Nvidia has pioneered the industry in (among other things) vertical synchronization issues with its G-Sync technology and now we have a newer incarnation of it in G-Sync Ultimate. Let’s see if being an early adopter of it will be worth your while.
The topic of what vertical synchronization is has been discussed plenty of times before but we’re going to remain honest and give you a short summary.
Vertical Synchronization is a tool used to synchronize the frames that the graphics card is producing with the images shown on the monitor.
The issue mostly occurs when a GPU can produce more frames than the monitor’s refresh rate. What this means is that the monitor will try to display more frames than its capable of and as a result will show two images combined as one. This effect is also known as screen tearing.
This issue was fixed by Nvidia’s G-Sync for the most part (and AMD’s FreeSync) so what is the worth of G-Sync Ultimate?
Simply put, as of 2021, G-Sync Ultimate isn’t worth the additional cost. Yes, it does bring a small increase in price for G-Sync certified monitors and likely for Nvidia’s latest RTX 3000 series graphics cards. As we all know, G-Sync in and of itself has an annoying additional cost that the monitor manufacturers have to pay in order to use Nvidia’s module, and with the improvements that the G-Sync Ultimate is bringing it’s only logical it costs more.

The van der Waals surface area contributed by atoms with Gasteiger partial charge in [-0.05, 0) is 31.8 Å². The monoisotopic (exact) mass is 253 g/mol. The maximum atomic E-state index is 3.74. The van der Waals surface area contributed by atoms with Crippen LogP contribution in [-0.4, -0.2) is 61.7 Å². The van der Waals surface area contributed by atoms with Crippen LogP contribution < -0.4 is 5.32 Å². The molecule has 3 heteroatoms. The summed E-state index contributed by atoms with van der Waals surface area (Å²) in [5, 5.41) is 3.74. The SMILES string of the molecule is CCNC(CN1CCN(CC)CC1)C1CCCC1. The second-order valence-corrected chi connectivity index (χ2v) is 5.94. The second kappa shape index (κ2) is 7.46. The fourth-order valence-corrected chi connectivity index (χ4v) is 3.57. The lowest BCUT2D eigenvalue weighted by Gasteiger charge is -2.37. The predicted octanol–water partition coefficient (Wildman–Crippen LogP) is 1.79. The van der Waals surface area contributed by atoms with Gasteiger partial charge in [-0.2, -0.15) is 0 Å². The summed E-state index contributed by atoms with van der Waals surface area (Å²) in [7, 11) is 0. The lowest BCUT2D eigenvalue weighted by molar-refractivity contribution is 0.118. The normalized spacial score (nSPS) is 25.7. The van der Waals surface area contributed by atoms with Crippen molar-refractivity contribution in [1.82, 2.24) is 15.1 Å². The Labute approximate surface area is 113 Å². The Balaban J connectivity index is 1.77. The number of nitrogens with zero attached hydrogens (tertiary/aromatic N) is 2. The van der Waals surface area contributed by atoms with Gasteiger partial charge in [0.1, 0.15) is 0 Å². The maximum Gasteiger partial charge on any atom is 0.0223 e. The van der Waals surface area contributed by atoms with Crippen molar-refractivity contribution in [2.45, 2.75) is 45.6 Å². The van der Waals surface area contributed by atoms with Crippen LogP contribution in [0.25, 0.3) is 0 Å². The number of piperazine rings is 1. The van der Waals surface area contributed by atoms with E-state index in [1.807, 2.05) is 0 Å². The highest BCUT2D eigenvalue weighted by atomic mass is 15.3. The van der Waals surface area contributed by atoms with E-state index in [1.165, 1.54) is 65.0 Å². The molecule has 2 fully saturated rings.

The biggest detractor here is that AMD offers a similar product but completely free of any additional cost (as the FreeSync name implies).
If you still want a top-notch gaming experience and don’t care too much about the price, then we have to say that G-Sync Ultimate is absolutely more than worth your while.
Before we lay out all capabilities of G-Sync Ultimate we have to address the elephant in the room.
Ever since any info on G-Sync Ultimate showed up on Nvidia’s website, they were bragging about 1000+ nits HDR. However, this was changed in January 2021 to “lifelike HDR” and the reason for this is that Nvidia began adding OLED displays to the list of G-Sync compatible monitors and they just aren’t capable of producing 1000+ nits.
At most, an OLED monitor will give you 600-700 nits which means that you essentially have a choice to make when getting a new monitor. The lighting will still be good because OLED is still pretty good at it so unless you’re able to really see the difference in lighting, you probably won’t notice the difference.
On the other hand, it’s actually impressive that Nvidia managed to put 1152 backlight zones which give those HDR images an extra dose of crispiness. Another cool thing here is ultra-low motion blur display modes. This capability allows for a smoother look of gameplay.
Likely the most interesting innovation of G-Sync Ultimate is the refresh rate overclocking. Because the G-Sync Ultimate module has its own processor Nvidia is able to give the ability to consumers to increase the monitor’s refresh rate in order to match that of the GPU’s production.